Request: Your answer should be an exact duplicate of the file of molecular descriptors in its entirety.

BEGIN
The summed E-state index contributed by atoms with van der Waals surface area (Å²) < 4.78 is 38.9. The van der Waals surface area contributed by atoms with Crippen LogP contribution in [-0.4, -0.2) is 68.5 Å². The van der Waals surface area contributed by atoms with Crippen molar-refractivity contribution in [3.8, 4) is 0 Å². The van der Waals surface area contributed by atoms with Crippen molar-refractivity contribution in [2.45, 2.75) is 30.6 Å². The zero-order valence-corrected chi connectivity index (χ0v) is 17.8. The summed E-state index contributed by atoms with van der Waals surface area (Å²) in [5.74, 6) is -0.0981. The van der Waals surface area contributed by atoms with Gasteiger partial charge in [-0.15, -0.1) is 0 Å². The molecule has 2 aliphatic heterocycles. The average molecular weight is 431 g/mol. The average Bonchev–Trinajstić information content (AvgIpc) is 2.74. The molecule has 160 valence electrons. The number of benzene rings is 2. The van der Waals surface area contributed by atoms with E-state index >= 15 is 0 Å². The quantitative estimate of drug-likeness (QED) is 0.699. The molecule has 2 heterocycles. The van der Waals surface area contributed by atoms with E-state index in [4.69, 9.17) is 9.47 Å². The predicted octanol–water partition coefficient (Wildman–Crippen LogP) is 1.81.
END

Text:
The summed E-state index contributed by atoms with van der Waals surface area (Å²) < 4.78 is 38.9. The van der Waals surface area contributed by atoms with Crippen LogP contribution in [-0.4, -0.2) is 68.5 Å². The van der Waals surface area contributed by atoms with Crippen molar-refractivity contribution in [3.8, 4) is 0 Å². The van der Waals surface area contributed by atoms with Crippen molar-refractivity contribution in [2.45, 2.75) is 30.6 Å². The zero-order valence-corrected chi connectivity index (χ0v) is 17.8. The summed E-state index contributed by atoms with van der Waals surface area (Å²) in [5.74, 6) is -0.0981. The van der Waals surface area contributed by atoms with Gasteiger partial charge in [-0.15, -0.1) is 0 Å². The molecule has 2 aliphatic heterocycles. The average molecular weight is 431 g/mol. The average Bonchev–Trinajstić information content (AvgIpc) is 2.74. The molecule has 160 valence electrons. The number of benzene rings is 2. The van der Waals surface area contributed by atoms with E-state index >= 15 is 0 Å². The quantitative estimate of drug-likeness (QED) is 0.699. The molecule has 2 heterocycles. The van der Waals surface area contributed by atoms with E-state index in [4.69, 9.17) is 9.47 Å². The predicted octanol–water partition coefficient (Wildman–Crippen LogP) is 1.81.